ASASSN-16kk: Discovery of A Supernova in LSBG F156-039
ATel #9484; J. S. Brown, K. Z. Stanek, T. W.-S. Holoien, C. S. Kochanek, J. Shields (Ohio State), B. J. Shappee (Hubble Fellow, Carnegie Observatories), J. L. Prieto (Diego Portales; MAS), D. Bersier (LJMU), Subo Dong, S. Bose, Ping Chen (KIAA-PKU), J. Brimacombe (Coral Towers Observatory)
on 10 Sep 2016; 16:07 UT
Distributed as an Instant Email Notice Supernovae
Credential Certification: Jonathan Brown (firstname.lastname@example.org)
Subjects: Optical, Supernovae, Transient
During the ongoing All Sky Automated Survey for SuperNovae (ASAS-SN or "Assassin"), using data from the quadruple 14-cm "Cassius" telescope in Cerro Tololo, Chile, we discovered a new transient source, most likely a supernova, in the galaxy LSBG F156-039.
ASASSN-16kk (AT 2016gdu) was discovered in images obtained on UT 2016-09-09.25 at V~16.9 mag. We also detect the object in images obtained on UT 2016-09-06.33 (V~17.1) and UT 2016-09-05.32 (V~17.1). We do not detect (V>17.5) the object in images taken on UT 2016-09-04.36 and before. This figure shows the archival DSS image of the host (left), the ASAS-SN reference image (middle), and the ASAS-SN subtraction image (right). The red circle has a radius of 10" and is centered on the position of the transient in the subtraction image.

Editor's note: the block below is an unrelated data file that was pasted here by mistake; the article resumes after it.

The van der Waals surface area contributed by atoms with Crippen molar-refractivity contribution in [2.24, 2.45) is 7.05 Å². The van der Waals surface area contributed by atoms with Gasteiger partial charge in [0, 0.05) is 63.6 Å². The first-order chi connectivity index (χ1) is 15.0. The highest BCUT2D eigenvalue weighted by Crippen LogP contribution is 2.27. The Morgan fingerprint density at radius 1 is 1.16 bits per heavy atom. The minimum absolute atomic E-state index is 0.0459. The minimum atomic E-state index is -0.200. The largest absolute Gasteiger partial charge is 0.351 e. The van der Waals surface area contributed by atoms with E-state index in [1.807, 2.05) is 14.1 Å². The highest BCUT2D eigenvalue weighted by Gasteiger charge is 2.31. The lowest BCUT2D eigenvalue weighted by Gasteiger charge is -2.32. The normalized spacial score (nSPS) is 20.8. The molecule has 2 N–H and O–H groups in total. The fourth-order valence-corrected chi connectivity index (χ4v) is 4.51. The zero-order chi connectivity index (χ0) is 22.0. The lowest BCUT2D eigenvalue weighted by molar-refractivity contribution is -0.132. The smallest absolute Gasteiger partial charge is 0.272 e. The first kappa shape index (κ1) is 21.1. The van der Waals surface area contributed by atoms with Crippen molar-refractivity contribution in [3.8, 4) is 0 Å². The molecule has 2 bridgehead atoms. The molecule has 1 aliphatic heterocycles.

The position of ASASSN-16kk is approximately 3.1" South and 7.8" West from the center of the galaxy LSBG F156-039 (z=0.043707, d=185 Mpc, via NED), giving an absolute V-band magnitude of approximately -19.4 (m-M=36.25, A_V=0.037). The classification of the transient in ATEL #9483 indicate that ASASSN-16kk is a Type Ia SN near maximum light. Properties of the new source and photometry are summarized in the tables below:
Object RA (J2000) DEC (J2000) Disc. UT Date Disc. V mag Approx. Abs. Mag Offset from Host (")
ASASSN-16kk 04:10:31.49 -54:41:06.72 2016-09-09.25 16.9 -19.4 8.39
Obs. UT Date V mag
Follow-up observations are encouraged.
While we are participating in the TNS system to minimize potential confusion, ASAS-SN will continue using ASASSN-16xx transient names as our primary nomenclature (including supernovae, but also other classes of transients), and we encourage others to do the same. We prefer merging the names as ASASSN-16xx (AT2016xyz) to preserve, rather than anonymize, the origin of the transient.
We thank LCOGT and its staff for their continued support of ASAS-SN. ASAS-SN is supported by NSF grant AST-1515927, the Center for Cosmology and AstroParticle Physics (CCAPP) at OSU, and the Mt. Cuba Astronomical Foundation. For more information about the ASAS-SN project, see the ASAS-SN Homepage and the list of all ASAS-SN transients.